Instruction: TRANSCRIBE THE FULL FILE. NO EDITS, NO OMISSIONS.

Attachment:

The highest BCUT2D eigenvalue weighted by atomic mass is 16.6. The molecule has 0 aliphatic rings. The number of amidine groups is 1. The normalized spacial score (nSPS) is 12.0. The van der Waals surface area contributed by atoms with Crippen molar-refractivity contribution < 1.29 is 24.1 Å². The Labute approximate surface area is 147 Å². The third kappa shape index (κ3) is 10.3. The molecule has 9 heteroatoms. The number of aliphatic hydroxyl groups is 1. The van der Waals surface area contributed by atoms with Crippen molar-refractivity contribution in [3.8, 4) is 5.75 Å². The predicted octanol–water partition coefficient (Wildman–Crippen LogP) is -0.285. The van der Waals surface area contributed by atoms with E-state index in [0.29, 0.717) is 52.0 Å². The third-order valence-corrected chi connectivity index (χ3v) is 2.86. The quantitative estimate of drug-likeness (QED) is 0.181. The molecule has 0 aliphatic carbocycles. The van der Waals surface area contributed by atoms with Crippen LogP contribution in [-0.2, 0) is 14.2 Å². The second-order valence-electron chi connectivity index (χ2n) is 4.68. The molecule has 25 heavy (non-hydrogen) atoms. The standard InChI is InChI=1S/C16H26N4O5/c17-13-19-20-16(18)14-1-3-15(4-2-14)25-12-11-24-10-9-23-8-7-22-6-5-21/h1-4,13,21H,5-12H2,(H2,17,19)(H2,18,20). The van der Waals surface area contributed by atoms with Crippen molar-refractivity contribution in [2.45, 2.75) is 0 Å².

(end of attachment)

The highest BCUT2D eigenvalue weighted by atomic mass is 16.6. The molecule has 0 aliphatic rings. The number of amidine groups is 1. The normalized spacial score (nSPS) is 12.0. The van der Waals surface area contributed by atoms with Crippen molar-refractivity contribution < 1.29 is 24.1 Å². The Labute approximate surface area is 147 Å². The third kappa shape index (κ3) is 10.3. The molecule has 9 heteroatoms. The number of aliphatic hydroxyl groups is 1. The van der Waals surface area contributed by atoms with Crippen molar-refractivity contribution in [3.8, 4) is 5.75 Å². The predicted octanol–water partition coefficient (Wildman–Crippen LogP) is -0.285. The van der Waals surface area contributed by atoms with E-state index in [0.29, 0.717) is 52.0 Å². The third-order valence-corrected chi connectivity index (χ3v) is 2.86. The quantitative estimate of drug-likeness (QED) is 0.181. The molecule has 0 aliphatic carbocycles. The van der Waals surface area contributed by atoms with Crippen LogP contribution in [-0.2, 0) is 14.2 Å². The second-order valence-electron chi connectivity index (χ2n) is 4.68. The molecule has 25 heavy (non-hydrogen) atoms. The standard InChI is InChI=1S/C16H26N4O5/c17-13-19-20-16(18)14-1-3-15(4-2-14)25-12-11-24-10-9-23-8-7-22-6-5-21/h1-4,13,21H,5-12H2,(H2,17,19)(H2,18,20). The van der Waals surface area contributed by atoms with Crippen molar-refractivity contribution in [2.45, 2.75) is 0 Å².